Microsoft unveils Windows 7 Series

As many had speculated, Microsoft yesterday unveiled its Windows Phone 7 Series platform at the Mobile World Congress, with CEO Steve Ballmer saying the first handsets will follow late in the year in time for the Christmas season.
After taking a bruising in the smartphone market for three years, Microsoft has finally announced a platform that is more than the iterative improvements of 6 and 6.5.
The company’s vice-president for Windows Phone, Joe Belfiore, who presented the new platform to a press crowd of 450 at Barcelona, said that in developing its next-generation OS it wanted to build a “different kind of phone” and move away from the sameness it found in the market. “The 7 Series isn’t just a new chapter for us but a new beginning for Windows Phone.”
Device website Engadget said the new OS “does away with pretty much every scrap of previous mobile efforts from Microsoft, from the look and feel down to the underlying code -- everything is brand new.”
Belfiore said the focus was on a smart design that makes software and hardware work in unison. A key to the new UI is the use of super icons or “live titles” that are dynamically updated to show users real-time content directly. When a user creates a tile of a friend, he can see an up-to-date view of a friend’s latest pictures and posts.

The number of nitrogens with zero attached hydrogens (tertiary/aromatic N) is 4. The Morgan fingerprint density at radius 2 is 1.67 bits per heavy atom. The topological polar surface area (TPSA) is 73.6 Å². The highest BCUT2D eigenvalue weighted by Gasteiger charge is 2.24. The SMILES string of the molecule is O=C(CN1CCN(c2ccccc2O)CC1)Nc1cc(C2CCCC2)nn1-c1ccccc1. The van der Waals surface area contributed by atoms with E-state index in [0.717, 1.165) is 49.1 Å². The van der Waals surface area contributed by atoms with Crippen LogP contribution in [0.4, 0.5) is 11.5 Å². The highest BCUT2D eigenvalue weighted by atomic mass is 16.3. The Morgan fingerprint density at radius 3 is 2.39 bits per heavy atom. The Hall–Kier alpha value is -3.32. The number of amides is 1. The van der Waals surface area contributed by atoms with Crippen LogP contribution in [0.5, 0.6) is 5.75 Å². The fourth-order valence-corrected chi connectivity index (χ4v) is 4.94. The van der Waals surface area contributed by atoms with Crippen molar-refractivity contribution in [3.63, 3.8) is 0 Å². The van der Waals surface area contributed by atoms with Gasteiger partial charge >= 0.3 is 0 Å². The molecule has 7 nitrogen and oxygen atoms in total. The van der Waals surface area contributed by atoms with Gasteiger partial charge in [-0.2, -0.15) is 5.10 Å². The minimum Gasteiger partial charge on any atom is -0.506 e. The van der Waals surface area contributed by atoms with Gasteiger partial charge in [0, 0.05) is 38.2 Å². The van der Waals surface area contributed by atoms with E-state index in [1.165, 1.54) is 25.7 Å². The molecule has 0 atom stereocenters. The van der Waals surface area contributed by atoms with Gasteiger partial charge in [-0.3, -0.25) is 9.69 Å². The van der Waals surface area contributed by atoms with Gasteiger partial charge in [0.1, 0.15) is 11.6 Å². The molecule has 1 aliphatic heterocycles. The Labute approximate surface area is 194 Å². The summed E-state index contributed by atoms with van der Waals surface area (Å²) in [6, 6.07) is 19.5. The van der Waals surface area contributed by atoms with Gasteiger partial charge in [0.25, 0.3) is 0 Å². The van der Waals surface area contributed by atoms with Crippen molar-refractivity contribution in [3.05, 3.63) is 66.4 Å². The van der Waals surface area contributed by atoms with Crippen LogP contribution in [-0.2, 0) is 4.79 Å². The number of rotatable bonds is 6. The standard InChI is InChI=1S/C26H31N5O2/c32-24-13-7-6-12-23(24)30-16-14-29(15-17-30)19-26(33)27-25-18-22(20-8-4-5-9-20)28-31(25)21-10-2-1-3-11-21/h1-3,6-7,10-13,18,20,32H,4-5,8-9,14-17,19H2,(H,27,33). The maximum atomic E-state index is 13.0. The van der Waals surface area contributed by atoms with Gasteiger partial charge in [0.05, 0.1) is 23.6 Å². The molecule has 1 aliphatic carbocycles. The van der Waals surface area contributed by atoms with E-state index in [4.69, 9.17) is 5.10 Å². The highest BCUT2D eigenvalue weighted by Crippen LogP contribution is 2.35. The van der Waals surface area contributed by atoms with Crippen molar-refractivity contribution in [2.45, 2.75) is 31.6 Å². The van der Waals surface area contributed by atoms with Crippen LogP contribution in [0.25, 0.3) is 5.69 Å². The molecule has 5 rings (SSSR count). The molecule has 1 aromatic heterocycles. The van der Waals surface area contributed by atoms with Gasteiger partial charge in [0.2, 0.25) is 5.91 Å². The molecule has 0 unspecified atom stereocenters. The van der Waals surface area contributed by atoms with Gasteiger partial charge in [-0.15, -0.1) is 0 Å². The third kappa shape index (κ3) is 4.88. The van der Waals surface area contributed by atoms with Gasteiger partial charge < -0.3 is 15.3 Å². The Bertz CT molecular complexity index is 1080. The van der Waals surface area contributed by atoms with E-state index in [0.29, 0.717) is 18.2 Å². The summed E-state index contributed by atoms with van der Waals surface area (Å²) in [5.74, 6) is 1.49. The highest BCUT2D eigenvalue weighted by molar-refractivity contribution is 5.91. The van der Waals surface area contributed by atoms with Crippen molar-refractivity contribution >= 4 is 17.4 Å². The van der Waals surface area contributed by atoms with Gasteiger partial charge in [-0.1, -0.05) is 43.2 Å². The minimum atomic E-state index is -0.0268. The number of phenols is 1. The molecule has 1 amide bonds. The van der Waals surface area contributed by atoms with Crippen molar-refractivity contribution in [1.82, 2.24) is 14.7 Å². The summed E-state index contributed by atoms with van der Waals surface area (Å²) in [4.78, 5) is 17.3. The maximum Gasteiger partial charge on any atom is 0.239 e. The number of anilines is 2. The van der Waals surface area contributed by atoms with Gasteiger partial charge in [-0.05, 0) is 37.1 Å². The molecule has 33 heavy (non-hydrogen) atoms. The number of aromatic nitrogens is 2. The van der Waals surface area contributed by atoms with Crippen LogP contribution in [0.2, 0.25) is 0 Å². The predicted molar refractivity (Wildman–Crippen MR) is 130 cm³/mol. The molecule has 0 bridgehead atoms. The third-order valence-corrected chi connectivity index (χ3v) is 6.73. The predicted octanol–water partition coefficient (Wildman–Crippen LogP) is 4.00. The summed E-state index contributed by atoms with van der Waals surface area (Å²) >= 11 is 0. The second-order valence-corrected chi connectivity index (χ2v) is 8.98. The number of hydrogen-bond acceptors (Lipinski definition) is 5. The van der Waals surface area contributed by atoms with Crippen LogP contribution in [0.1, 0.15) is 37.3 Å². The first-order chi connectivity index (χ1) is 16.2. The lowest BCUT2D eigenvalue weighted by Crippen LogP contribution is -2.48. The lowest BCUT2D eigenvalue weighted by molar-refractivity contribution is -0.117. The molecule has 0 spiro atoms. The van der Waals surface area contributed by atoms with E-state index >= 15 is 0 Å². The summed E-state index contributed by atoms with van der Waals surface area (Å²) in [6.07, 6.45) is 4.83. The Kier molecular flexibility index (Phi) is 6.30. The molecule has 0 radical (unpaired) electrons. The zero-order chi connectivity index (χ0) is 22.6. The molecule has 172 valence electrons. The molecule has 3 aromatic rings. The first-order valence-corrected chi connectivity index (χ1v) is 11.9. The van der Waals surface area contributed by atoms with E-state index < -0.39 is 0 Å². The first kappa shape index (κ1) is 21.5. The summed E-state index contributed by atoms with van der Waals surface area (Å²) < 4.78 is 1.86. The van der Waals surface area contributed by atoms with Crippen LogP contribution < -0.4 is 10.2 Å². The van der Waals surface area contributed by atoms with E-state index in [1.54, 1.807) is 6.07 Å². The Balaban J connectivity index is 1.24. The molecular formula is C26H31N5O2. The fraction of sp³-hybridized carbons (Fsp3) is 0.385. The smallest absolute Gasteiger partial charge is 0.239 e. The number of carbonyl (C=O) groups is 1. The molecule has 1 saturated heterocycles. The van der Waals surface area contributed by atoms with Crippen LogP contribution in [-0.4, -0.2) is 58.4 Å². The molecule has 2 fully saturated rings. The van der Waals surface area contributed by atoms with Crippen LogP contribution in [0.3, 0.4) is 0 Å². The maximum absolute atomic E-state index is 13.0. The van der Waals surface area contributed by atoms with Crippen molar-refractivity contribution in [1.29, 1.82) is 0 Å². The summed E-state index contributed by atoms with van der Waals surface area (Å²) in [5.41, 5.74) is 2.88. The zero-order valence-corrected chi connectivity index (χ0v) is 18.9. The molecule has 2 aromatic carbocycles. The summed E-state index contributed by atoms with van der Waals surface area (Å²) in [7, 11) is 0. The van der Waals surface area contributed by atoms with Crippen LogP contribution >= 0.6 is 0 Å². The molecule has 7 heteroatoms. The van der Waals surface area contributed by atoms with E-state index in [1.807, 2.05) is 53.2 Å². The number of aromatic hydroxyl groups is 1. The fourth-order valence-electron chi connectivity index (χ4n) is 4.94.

Tony Wilkinson, the company’s business operations director for consumers and online in Australia, told, that many of the specs will be standard across devices, making future upgrades more streamlined.
“In the past there was an enormous amount of work to do just up upgrade a version because of the many different models from so many makers,” he said. “Certain configurations, such as screen resolution and camera, will now be standard, but the handset vendors are encouraged to continue to introduce a variety of form factors.”
The new interface also features “hubs” that bring together content from various desktop and online sources to simplify common tasks. For example, the People hub (or contacts) aggregates content from email contacts, webmail accounts and social networking sites, such as Facebook, into a single view. Belfiore demonstrated on a prototype the six hubs – People, Pictures, Office and Music & Video, Games and Marketplace – each of which is automatically updated as other sources are updated.
The Games hub incorporates the company’s Xbox Live services while the Music & Video hub links to its Zune music player.
Qualcomm said it was the first chip company to support Windows Phone 7. It said it was working with Microsoft and “multiple device manufacturers” on smartphones powered by Qualcomm’s Snapdragon chips.